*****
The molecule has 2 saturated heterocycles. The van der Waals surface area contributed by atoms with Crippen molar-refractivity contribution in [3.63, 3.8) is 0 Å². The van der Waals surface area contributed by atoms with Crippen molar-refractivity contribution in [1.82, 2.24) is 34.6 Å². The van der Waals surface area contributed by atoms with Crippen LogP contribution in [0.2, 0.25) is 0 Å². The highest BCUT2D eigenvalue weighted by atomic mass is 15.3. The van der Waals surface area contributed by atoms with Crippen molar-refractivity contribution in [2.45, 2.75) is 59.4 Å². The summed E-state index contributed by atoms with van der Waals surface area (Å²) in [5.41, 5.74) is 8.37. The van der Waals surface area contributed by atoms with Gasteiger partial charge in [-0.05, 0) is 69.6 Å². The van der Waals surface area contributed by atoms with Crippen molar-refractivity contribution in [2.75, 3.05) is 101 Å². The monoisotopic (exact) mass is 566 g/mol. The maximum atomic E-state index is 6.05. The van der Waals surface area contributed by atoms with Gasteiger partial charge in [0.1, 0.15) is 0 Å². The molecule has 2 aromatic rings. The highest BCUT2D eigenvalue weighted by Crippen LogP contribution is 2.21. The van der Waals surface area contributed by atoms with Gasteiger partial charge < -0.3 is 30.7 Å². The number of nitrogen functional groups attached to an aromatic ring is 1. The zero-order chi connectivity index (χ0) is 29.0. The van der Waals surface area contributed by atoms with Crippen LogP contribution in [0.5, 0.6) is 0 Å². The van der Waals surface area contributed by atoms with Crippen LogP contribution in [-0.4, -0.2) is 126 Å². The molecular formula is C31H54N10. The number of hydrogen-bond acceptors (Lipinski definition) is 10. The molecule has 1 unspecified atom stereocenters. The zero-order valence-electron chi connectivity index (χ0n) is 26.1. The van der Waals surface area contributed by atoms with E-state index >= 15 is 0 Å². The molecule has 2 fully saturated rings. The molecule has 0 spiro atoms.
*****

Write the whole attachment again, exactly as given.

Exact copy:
The molecule has 2 saturated heterocycles. The van der Waals surface area contributed by atoms with Crippen molar-refractivity contribution in [3.63, 3.8) is 0 Å². The van der Waals surface area contributed by atoms with Crippen molar-refractivity contribution in [1.82, 2.24) is 34.6 Å². The van der Waals surface area contributed by atoms with Crippen LogP contribution in [0.2, 0.25) is 0 Å². The highest BCUT2D eigenvalue weighted by atomic mass is 15.3. The van der Waals surface area contributed by atoms with Crippen molar-refractivity contribution in [2.45, 2.75) is 59.4 Å². The summed E-state index contributed by atoms with van der Waals surface area (Å²) in [5.41, 5.74) is 8.37. The van der Waals surface area contributed by atoms with Gasteiger partial charge in [-0.05, 0) is 69.6 Å². The van der Waals surface area contributed by atoms with Crippen molar-refractivity contribution in [2.75, 3.05) is 101 Å². The monoisotopic (exact) mass is 566 g/mol. The maximum atomic E-state index is 6.05. The van der Waals surface area contributed by atoms with Gasteiger partial charge in [0.1, 0.15) is 0 Å². The molecule has 2 aromatic rings. The highest BCUT2D eigenvalue weighted by Crippen LogP contribution is 2.21. The van der Waals surface area contributed by atoms with Gasteiger partial charge < -0.3 is 30.7 Å². The number of nitrogen functional groups attached to an aromatic ring is 1. The zero-order chi connectivity index (χ0) is 29.0. The van der Waals surface area contributed by atoms with Crippen LogP contribution in [0.5, 0.6) is 0 Å². The van der Waals surface area contributed by atoms with Crippen LogP contribution in [-0.4, -0.2) is 126 Å². The molecular formula is C31H54N10. The number of hydrogen-bond acceptors (Lipinski definition) is 10. The molecule has 1 unspecified atom stereocenters. The zero-order valence-electron chi connectivity index (χ0n) is 26.1. The van der Waals surface area contributed by atoms with E-state index >= 15 is 0 Å². The molecule has 2 fully saturated rings. The molecule has 0 spiro atoms.